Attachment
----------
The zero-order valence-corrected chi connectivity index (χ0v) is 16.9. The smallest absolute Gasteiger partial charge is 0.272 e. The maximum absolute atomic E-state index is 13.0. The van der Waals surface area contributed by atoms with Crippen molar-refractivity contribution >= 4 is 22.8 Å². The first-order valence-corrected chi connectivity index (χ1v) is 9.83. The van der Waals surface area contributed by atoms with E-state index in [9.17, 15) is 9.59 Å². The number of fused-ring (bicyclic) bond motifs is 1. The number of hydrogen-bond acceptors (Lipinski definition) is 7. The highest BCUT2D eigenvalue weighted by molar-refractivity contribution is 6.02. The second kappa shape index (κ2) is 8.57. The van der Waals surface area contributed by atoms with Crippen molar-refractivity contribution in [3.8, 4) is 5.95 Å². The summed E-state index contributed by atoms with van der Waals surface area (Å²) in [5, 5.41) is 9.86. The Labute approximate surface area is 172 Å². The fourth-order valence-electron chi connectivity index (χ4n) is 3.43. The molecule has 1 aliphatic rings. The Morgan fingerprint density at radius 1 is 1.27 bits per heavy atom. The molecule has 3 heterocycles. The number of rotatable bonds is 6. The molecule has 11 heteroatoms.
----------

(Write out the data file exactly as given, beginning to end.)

The zero-order valence-corrected chi connectivity index (χ0v) is 16.9. The smallest absolute Gasteiger partial charge is 0.272 e. The maximum absolute atomic E-state index is 13.0. The van der Waals surface area contributed by atoms with Crippen molar-refractivity contribution >= 4 is 22.8 Å². The first-order valence-corrected chi connectivity index (χ1v) is 9.83. The van der Waals surface area contributed by atoms with E-state index in [9.17, 15) is 9.59 Å². The number of fused-ring (bicyclic) bond motifs is 1. The number of hydrogen-bond acceptors (Lipinski definition) is 7. The highest BCUT2D eigenvalue weighted by molar-refractivity contribution is 6.02. The second kappa shape index (κ2) is 8.57. The van der Waals surface area contributed by atoms with Crippen molar-refractivity contribution in [3.8, 4) is 5.95 Å². The summed E-state index contributed by atoms with van der Waals surface area (Å²) in [5, 5.41) is 9.86. The Labute approximate surface area is 172 Å². The fourth-order valence-electron chi connectivity index (χ4n) is 3.43. The molecule has 1 aliphatic rings. The Morgan fingerprint density at radius 1 is 1.27 bits per heavy atom. The molecule has 3 heterocycles. The number of rotatable bonds is 6. The molecule has 11 heteroatoms.